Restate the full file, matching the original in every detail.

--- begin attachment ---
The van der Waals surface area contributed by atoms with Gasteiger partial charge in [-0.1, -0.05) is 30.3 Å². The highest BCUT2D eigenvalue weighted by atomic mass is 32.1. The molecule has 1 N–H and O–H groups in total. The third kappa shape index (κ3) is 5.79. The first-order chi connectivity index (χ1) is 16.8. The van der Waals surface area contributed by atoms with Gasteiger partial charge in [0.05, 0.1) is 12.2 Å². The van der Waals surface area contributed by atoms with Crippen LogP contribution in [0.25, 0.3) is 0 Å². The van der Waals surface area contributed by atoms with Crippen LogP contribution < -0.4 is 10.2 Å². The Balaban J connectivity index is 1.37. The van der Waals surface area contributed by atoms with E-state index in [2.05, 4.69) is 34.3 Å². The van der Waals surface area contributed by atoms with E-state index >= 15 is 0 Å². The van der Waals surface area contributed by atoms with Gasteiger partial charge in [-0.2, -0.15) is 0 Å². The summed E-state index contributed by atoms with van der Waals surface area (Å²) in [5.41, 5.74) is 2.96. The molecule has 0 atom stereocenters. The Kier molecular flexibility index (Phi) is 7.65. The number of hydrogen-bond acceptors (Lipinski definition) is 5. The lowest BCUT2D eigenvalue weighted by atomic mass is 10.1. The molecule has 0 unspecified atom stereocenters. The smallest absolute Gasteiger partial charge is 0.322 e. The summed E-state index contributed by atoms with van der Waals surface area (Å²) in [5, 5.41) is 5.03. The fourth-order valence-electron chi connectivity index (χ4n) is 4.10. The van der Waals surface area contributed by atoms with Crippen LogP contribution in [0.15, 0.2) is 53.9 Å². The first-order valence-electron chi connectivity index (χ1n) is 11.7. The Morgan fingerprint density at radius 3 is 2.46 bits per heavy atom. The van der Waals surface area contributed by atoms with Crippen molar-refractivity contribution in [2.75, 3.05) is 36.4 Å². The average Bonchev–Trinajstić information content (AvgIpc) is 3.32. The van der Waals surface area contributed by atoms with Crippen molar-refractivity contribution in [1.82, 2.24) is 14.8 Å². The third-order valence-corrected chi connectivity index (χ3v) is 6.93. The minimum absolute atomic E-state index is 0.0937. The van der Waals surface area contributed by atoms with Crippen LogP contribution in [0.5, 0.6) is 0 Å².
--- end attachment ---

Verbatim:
The van der Waals surface area contributed by atoms with Gasteiger partial charge in [-0.1, -0.05) is 30.3 Å². The highest BCUT2D eigenvalue weighted by atomic mass is 32.1. The molecule has 1 N–H and O–H groups in total. The third kappa shape index (κ3) is 5.79. The first-order chi connectivity index (χ1) is 16.8. The van der Waals surface area contributed by atoms with Gasteiger partial charge in [0.05, 0.1) is 12.2 Å². The van der Waals surface area contributed by atoms with Crippen LogP contribution in [0.25, 0.3) is 0 Å². The van der Waals surface area contributed by atoms with Crippen LogP contribution < -0.4 is 10.2 Å². The Balaban J connectivity index is 1.37. The van der Waals surface area contributed by atoms with E-state index in [2.05, 4.69) is 34.3 Å². The van der Waals surface area contributed by atoms with E-state index >= 15 is 0 Å². The van der Waals surface area contributed by atoms with Gasteiger partial charge in [-0.2, -0.15) is 0 Å². The summed E-state index contributed by atoms with van der Waals surface area (Å²) in [5.41, 5.74) is 2.96. The molecule has 0 atom stereocenters. The Kier molecular flexibility index (Phi) is 7.65. The number of hydrogen-bond acceptors (Lipinski definition) is 5. The lowest BCUT2D eigenvalue weighted by atomic mass is 10.1. The molecule has 0 unspecified atom stereocenters. The smallest absolute Gasteiger partial charge is 0.322 e. The summed E-state index contributed by atoms with van der Waals surface area (Å²) in [5, 5.41) is 5.03. The fourth-order valence-electron chi connectivity index (χ4n) is 4.10. The van der Waals surface area contributed by atoms with Crippen LogP contribution in [0.15, 0.2) is 53.9 Å². The first-order valence-electron chi connectivity index (χ1n) is 11.7. The Morgan fingerprint density at radius 3 is 2.46 bits per heavy atom. The van der Waals surface area contributed by atoms with Crippen molar-refractivity contribution in [2.75, 3.05) is 36.4 Å². The average Bonchev–Trinajstić information content (AvgIpc) is 3.32. The van der Waals surface area contributed by atoms with Crippen molar-refractivity contribution in [1.82, 2.24) is 14.8 Å². The third-order valence-corrected chi connectivity index (χ3v) is 6.93. The minimum absolute atomic E-state index is 0.0937. The van der Waals surface area contributed by atoms with Crippen LogP contribution in [0.5, 0.6) is 0 Å².